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Dehydration: Symptoms, Tips and Tricks


The average human body is made of 50-65% water and helps your body perform a variety of vital functions. This includes enabling blood flow, metabolizing food, flushing toxins from the body, regulating body temperature, lubricating joints, and protecting your organs. Our body is also constantly losing water when we sweat, urinate, and breathe. Dehydration occurs when more water is moving out of our bodies than what is being taken in. A drop in 2% body fluid means your body no longer has enough water to carry out its normal functions and is therefore dehydrated. That said, the symptoms of dehydration appear when just 1% of the body’s water is lost. Although the body is excellent at signaling when it needs more water, it is up to you to be more in tune with specific signals so you can effectively recognize your body's queues instead of just the hallmark symptom of thirst.



Dehydration occurs when you are exerting more energy, both physically and mentally. It is commonly caused by heat exposure, too much exercise, diarrhea, vomiting, and decreased water intake. Water is important as it has a significant impact on all bodily functions including cognitive health. In the brain, water helps to create energy, neurons, and hormones; facilitates the transmission of neurons; removes toxins; delivers nutrients; and overall, enables proper brain function. 

An easy way to gauge how dehydrated you are is your urine color. If it is concentrated and deeply yellow or amber, you may be dehydrated. Clear urine indicates that you are hydrated. Other ways of testing to see if you’re dehydrated is to pinch your skin and see if there is a lack of elasticity. Mild to moderate dehydration can be reversed by drinking more fluids, but severe dehydration requires medical treatment.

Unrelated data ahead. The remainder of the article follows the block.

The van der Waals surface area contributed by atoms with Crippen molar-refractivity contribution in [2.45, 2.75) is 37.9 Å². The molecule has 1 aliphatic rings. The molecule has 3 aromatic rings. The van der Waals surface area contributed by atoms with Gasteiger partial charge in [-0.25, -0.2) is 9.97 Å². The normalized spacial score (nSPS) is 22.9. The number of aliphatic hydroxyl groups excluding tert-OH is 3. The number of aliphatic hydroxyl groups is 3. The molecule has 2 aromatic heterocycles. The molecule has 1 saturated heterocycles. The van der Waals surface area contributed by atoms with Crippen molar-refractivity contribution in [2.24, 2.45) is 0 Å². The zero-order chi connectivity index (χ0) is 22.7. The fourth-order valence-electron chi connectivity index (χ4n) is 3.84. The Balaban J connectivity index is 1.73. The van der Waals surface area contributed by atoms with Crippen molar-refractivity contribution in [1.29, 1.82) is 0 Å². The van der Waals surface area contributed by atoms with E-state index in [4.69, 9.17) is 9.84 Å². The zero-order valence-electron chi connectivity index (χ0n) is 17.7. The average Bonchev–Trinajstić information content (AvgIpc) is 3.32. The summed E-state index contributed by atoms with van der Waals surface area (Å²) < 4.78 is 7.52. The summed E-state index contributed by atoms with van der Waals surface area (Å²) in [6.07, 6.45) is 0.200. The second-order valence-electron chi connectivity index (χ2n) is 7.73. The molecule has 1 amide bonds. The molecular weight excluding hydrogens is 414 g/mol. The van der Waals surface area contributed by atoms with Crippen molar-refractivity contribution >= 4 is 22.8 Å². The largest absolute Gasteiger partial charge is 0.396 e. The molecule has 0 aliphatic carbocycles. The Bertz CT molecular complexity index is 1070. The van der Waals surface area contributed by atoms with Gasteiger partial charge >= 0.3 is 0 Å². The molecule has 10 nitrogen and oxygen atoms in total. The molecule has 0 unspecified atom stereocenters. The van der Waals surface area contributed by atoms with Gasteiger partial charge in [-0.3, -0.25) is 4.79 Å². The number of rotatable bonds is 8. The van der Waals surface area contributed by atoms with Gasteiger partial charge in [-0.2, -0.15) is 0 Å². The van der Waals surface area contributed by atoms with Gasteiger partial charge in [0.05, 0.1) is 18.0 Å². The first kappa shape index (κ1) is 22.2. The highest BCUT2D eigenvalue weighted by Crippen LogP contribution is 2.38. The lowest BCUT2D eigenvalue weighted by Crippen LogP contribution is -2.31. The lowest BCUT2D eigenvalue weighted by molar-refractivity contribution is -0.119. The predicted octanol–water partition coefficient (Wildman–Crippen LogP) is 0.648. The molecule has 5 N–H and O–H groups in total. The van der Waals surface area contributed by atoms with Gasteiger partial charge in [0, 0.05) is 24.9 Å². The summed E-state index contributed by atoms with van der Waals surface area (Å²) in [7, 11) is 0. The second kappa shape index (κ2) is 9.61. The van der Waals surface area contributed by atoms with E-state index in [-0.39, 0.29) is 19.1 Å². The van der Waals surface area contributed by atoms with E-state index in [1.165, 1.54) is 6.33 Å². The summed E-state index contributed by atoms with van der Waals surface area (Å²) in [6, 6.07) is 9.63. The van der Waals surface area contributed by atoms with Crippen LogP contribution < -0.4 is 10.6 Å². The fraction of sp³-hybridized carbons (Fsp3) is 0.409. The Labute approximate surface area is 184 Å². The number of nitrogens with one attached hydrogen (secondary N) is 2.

Thirst itself is an unreliable indicator of dehydration. The feeling of not being thirsty shouldn't be a measure of whether or not you’ve had enough water. By the time you're thirsty, you are probably already dehydrated. A way to prevent this is adhering to the 8 glasses of water a day mantra you've heard since you were a kid. To calculate a more specific number when it comes to how much water you should drink, you just multiply your weight in pounds by 0.08. The result is your personal requirement in eight ounce cups. That said, the amount of water you need to drink fluctuates daily depending on your environment, activity level, and what other food and drink you are consuming.


Here are some tips to help keep your water consumption on track. You can start with the motto ‘drink consistently, not occasionally.’ Adopting this motto is made easy by just carrying a water bottle with you. Some might find it helpful to set an alarm on their phone for every hour as a reminder to drink. Simply having a water bottle on your desk may be the visual reminder you need to sneak in a few sips. Or, investing in good tasting water could be an effective incentive to drink (if your water tastes unappealing, how are you meant to build up the habit of drinking it? Chlorine or metallic tastes can be a real deterrent).

All in all, if water is close to you, you’ll remember to drink it.  Picking the right water is important too. You should aim for waters high in electrolytes (cue Waiakea) that are effective at hydrating and replenishing your body. You should also skip out on caffeinated beverages as they are diuretics and cause you to urinate more. 

Being diligent about your daily water consumption pays off in the form of hydrated and glowing skin, improved brain function, detoxification, speedy muscle recovery, and much more. Water is life, so drink up Ohana!


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This entry was posted in Live Healthy